5 August 2019
All four of my children have started their university degrees while living at home, even the three students who had gap years.
I know they all saw the benefits of staying with ‘the oldies’, as they first settled into university life.
There was food in the fridge, a meal made for them, the internet was always on, their washing was done and the bills were paid. They kept their local ‘stuff’ - casual jobs, sporting teams, gym membership and mates. And they had a live-in cheer squad to encourage them in their study.
I think it made the transition to university life easier.
I’ll be honest, it would have been a financial strain to fund our students to live away from home when they first began university, particularly when we had three at uni at once, but also we loved having them at home with us for just that little bit longer.
They commuted to the Sippy Downs campus, either sharing a ride with family or friends, driving themselves, or taking the USC shuttle bus. The shuttle bus made travelling to university easy and when the timetable worked, that was the preferred option. But I loved the days when I was the driver on the university commute. You’d hear all the news of their day, hear their (often awful) music, or sometimes you would just hear them snoring in the passenger seat. I know those days together go quickly and are lost in the hurly burley of life, so I cherish them.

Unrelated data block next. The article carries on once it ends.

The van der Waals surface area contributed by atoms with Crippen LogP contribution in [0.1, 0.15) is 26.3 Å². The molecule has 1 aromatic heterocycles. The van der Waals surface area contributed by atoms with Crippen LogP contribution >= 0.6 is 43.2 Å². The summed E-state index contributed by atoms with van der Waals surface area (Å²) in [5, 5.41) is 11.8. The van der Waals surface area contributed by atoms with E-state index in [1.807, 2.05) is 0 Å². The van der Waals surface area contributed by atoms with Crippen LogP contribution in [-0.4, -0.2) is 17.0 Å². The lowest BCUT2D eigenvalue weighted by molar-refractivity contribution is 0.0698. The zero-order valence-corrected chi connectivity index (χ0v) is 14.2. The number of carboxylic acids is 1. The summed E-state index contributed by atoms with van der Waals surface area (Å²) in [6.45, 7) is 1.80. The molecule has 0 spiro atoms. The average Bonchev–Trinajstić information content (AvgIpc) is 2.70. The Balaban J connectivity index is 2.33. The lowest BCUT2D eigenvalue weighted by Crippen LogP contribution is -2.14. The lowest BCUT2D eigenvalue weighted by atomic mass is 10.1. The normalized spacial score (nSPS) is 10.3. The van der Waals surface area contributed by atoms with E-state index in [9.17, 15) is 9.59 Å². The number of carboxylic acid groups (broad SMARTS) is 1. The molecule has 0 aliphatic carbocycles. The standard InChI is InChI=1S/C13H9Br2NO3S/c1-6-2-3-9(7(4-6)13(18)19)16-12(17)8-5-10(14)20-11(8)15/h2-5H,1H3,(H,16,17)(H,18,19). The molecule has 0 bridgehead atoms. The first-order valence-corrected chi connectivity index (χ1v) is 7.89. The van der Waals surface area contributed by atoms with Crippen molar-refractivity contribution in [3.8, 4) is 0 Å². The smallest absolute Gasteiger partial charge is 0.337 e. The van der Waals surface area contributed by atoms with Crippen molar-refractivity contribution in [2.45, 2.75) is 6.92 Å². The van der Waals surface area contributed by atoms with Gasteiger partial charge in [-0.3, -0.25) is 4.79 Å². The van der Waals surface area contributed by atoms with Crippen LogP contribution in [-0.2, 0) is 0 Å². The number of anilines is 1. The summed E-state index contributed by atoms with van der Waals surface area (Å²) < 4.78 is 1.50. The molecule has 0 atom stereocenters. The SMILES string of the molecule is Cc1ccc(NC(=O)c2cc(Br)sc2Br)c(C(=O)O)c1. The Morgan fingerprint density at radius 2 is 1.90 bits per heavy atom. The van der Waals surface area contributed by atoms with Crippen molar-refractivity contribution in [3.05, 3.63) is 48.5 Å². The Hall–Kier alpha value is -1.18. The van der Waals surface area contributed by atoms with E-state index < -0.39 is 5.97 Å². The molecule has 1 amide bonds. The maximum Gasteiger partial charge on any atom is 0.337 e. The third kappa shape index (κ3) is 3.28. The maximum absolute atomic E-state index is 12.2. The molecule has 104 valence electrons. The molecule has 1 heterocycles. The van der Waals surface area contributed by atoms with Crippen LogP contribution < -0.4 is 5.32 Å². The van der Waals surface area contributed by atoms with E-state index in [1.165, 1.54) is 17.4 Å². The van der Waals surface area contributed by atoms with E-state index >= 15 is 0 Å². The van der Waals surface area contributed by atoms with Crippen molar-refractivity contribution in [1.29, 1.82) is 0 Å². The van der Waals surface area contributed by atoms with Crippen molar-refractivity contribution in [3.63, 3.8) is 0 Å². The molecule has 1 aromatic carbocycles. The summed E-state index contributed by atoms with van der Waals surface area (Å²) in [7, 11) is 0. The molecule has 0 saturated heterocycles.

Then, as our children got more involved in their university life – new friends, new groups, new sporting teams, different work – two of them moved out.
They found fabulous flatmates. They studied hard, but also made time to have heaps of fun — just as they should on a new adventure.
We loved being the ‘parents with the trailer’ come moving time and the ‘Dad who could fix the washing machine’ or the ‘Mum with the lasagne recipe’, at other times.
My children made the ‘do I stay at home/do I move out’ decision based on what worked best for them at each stage of their study. I know the option to stay at home is not always there for every student, for whatever reason, but it worked for our family. And when the time came for our students to move out of the nest, that worked too.
As a mum, I was grateful for that little bit of extra time that I had my children at home. What is the saying? Children hold their mother’s hand for a short while, and their hearts forever.
Yep, that’s the one.
About Dr Janet Lee
Dr Janet Lee received her Doctorate of Creative Arts from USC. She is also mum to four children who have all completed (or are completing) their undergraduate degrees at USC. Janet lives on the Sunshine Coast with two dogs, some very spoilt chickens and her wonderful, noisy family. Janet is a regular contributor to USC's Parent Lounge.